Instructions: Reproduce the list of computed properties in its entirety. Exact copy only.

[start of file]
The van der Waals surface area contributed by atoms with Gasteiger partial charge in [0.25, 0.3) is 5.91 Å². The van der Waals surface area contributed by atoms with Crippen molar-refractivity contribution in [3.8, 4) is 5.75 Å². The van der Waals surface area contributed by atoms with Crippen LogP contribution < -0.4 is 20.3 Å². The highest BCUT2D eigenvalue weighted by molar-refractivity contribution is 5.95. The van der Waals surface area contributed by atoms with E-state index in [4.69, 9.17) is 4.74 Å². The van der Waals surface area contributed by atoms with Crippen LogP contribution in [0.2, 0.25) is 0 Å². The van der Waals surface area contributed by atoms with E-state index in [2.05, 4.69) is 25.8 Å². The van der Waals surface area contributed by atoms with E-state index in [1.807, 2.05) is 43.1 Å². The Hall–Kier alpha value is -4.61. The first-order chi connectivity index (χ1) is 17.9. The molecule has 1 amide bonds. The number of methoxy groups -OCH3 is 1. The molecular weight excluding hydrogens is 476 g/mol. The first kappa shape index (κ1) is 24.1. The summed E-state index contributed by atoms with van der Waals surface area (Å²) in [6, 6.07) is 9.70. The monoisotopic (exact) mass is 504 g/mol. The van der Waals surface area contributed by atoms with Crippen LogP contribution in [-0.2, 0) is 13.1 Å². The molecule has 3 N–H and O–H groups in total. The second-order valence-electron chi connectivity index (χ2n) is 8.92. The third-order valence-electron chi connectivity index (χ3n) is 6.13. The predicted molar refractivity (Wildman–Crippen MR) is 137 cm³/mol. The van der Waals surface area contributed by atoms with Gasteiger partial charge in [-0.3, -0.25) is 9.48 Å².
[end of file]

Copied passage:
The van der Waals surface area contributed by atoms with Gasteiger partial charge in [0.25, 0.3) is 5.91 Å². The van der Waals surface area contributed by atoms with Crippen molar-refractivity contribution in [3.8, 4) is 5.75 Å². The van der Waals surface area contributed by atoms with Crippen LogP contribution < -0.4 is 20.3 Å². The highest BCUT2D eigenvalue weighted by molar-refractivity contribution is 5.95. The van der Waals surface area contributed by atoms with E-state index in [4.69, 9.17) is 4.74 Å². The van der Waals surface area contributed by atoms with Crippen LogP contribution in [0.2, 0.25) is 0 Å². The van der Waals surface area contributed by atoms with E-state index in [2.05, 4.69) is 25.8 Å². The van der Waals surface area contributed by atoms with E-state index in [1.807, 2.05) is 43.1 Å². The Hall–Kier alpha value is -4.61. The first-order chi connectivity index (χ1) is 17.9. The molecule has 1 amide bonds. The number of methoxy groups -OCH3 is 1. The molecular weight excluding hydrogens is 476 g/mol. The first kappa shape index (κ1) is 24.1. The summed E-state index contributed by atoms with van der Waals surface area (Å²) in [6, 6.07) is 9.70. The monoisotopic (exact) mass is 504 g/mol. The van der Waals surface area contributed by atoms with Crippen LogP contribution in [-0.2, 0) is 13.1 Å². The molecule has 3 N–H and O–H groups in total. The second-order valence-electron chi connectivity index (χ2n) is 8.92. The third-order valence-electron chi connectivity index (χ3n) is 6.13. The predicted molar refractivity (Wildman–Crippen MR) is 137 cm³/mol. The van der Waals surface area contributed by atoms with Gasteiger partial charge in [-0.3, -0.25) is 9.48 Å².